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step_definitions
support
README.md
accounts.feature
api_keys.feature
bank_account_verifications.feature
bank_accounts.feature
callbacks.feature
card_holds.feature
cards.feature
checkout_flow.feature
credits.feature
customers.feature
debits.feature
disputes.feature
events.feature
external_accounts.feature
marketplace.feature
orders.feature
push_to_card.feature
refunds.feature
resources.feature
reversals.feature
root.feature
settlements.feature

README.md

Balanced API Spec: Technical details

Here's where the rubber hits the road.

Background

We use Cucumber for features. What that means is that the descriptions are in psuedo-English, which then gets mapped to code.

You can check out the specifications by looking at any of the files that end with .feature in this directory. They look like this:

Feature: API Keys
  API Keys are what customers use to authenticate against the Balanced API.
  Generally speaking, this will be the first step that is needed to be taken by
  the customer to get started with the API.

  Scenario: List all API keys
    Customers can make as many keys as they'd like. Being able to see all of
    them is a good thing.

    Given I have created more than one API keys
    When I GET to /api_keys
    Then I should get a 200 OK status code

As you can see by the indentation, each file describes a 'feature.' There's then some descriptive text about what that feature is and why it's important. Features are a collection of 'scenarios,' which describe different things the API can do. These scenarios also have some descriptive text as well. Scenarios are made up of 'steps,' which start with "Given," "When," "Then," "And," and a few others. These steps are actually executed by Cucumber: they run actual code.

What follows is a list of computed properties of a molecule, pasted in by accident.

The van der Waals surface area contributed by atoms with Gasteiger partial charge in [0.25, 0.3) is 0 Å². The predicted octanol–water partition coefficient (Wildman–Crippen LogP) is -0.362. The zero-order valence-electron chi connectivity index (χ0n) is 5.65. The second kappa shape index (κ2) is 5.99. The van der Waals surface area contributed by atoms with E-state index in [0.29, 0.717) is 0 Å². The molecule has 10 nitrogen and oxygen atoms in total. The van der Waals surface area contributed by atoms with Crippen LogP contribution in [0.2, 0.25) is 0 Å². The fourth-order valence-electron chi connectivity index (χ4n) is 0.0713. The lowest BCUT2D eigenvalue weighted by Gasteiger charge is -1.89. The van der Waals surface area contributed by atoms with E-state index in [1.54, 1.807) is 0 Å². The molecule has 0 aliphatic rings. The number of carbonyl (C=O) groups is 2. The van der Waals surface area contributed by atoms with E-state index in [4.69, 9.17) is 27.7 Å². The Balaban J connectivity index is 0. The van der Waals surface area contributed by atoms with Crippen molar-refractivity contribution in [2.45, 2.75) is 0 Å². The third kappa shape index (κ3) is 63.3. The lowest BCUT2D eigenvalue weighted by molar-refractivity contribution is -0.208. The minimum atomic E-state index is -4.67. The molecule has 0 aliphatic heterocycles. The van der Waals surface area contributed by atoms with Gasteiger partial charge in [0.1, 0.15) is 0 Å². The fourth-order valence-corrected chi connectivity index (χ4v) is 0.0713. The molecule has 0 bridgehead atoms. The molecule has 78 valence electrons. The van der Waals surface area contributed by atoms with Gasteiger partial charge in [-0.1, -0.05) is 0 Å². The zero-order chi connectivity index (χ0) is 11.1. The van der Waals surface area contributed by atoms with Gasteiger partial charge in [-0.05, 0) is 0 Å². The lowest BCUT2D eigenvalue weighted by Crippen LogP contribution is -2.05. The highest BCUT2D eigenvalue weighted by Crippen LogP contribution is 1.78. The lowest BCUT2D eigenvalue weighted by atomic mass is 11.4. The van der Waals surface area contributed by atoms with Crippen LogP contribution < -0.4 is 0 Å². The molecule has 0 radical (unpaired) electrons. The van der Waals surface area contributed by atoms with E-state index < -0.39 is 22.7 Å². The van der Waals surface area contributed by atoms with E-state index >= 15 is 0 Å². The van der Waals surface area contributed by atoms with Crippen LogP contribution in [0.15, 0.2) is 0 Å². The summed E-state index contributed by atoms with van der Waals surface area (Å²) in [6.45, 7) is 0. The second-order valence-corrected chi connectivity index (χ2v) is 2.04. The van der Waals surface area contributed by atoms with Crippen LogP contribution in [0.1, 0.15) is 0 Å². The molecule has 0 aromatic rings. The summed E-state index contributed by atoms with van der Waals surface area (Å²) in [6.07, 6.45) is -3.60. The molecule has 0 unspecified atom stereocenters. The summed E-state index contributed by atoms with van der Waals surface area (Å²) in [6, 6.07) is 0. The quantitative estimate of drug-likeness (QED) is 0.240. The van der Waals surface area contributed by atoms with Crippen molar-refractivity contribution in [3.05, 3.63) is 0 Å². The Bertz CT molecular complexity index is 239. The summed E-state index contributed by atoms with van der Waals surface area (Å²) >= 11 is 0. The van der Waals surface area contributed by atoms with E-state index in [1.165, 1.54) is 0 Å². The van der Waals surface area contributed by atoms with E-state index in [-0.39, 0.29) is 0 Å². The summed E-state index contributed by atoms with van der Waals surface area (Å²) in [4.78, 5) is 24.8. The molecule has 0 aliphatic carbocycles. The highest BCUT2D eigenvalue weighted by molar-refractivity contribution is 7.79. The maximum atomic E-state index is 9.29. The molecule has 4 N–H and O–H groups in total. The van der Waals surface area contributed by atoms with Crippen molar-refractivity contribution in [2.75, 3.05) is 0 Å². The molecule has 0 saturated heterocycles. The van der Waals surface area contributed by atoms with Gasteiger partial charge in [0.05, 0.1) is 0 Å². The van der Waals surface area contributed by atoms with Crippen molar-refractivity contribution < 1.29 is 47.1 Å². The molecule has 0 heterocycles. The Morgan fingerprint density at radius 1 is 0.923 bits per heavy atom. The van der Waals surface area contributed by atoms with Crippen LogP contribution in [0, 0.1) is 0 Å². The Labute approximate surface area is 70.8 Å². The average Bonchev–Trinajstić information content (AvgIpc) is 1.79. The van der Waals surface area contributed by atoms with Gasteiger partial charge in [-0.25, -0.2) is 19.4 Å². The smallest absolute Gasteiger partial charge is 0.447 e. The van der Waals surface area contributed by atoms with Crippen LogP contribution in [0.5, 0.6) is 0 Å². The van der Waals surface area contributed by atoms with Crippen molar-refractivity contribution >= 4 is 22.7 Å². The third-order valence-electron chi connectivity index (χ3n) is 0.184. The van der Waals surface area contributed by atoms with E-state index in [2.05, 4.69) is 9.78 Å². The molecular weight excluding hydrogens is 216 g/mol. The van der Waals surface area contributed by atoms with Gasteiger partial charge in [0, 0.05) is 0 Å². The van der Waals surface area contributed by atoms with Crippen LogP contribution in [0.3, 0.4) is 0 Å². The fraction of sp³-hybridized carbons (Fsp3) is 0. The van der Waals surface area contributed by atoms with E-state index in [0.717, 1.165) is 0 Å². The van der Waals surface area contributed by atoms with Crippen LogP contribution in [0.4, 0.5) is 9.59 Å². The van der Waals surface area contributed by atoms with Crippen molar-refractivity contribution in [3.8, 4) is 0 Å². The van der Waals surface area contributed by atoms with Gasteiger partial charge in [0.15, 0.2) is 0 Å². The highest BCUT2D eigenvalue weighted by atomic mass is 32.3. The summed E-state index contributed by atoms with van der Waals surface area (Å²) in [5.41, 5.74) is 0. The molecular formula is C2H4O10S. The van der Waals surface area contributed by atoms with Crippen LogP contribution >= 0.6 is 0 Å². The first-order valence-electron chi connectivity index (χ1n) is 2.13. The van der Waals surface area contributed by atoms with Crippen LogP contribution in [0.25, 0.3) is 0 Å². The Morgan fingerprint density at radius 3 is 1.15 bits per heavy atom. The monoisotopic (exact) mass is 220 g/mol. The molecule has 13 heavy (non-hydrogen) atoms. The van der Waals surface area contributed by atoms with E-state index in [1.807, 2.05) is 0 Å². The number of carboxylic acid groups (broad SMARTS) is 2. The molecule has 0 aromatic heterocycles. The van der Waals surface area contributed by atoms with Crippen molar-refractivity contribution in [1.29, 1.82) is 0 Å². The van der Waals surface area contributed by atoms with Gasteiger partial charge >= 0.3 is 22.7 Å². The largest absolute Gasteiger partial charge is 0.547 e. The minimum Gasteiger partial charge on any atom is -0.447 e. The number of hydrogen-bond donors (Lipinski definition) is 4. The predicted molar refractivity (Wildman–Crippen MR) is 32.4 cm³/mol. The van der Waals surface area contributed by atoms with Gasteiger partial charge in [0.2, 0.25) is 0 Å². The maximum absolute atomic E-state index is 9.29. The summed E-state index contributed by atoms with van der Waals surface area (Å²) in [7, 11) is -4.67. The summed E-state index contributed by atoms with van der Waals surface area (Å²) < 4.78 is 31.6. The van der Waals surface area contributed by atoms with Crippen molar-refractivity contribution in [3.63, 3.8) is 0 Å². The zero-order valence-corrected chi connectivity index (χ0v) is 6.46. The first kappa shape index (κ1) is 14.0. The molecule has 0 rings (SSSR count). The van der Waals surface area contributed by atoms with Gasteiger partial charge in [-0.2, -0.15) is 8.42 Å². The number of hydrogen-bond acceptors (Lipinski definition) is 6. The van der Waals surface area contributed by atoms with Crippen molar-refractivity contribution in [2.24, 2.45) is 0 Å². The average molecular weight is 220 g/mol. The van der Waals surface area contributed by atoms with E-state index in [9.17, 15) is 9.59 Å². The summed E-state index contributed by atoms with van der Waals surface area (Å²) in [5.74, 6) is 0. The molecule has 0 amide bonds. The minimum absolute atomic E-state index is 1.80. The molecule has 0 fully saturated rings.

That code is determined by the step_definitions files, which are in that directory. They map these feature lines to actual Ruby code. For example,

When I GET to /api_keys

is mapped to

When(/^I (\w+) to (\/\S*?)$/) do |verb, url|
  options = {
    headers: {
      "Accept" => "application/vnd.api+json;revision=1.1",
    },
    basic_auth: {
        username: $api_secret,
        password: "",
    }
  }
  response = HTTParty.send(verb.downcase, "https://api.balancedpayments.com#{url}", options)
  @response_code = response.code
  @response_body = JSON.parse(response.body)
end

This is illustrative of why we're using Cucumber; if you're not a Rubyist, you can probably follow the second bit, but it's full of details you just don't care about. You care that you're making a GET to a certain URL, the rest of the stuff is just noise.

There is also a support directory with some background code that's used to set things up. You probably don't care about it.

Running the tests

The tests are run via rake. Simply go to the root level of the repository, and run

$ bin/rake cucumber

to run the specs that are currently passing. To see all the tasks,

$ bin/rake -T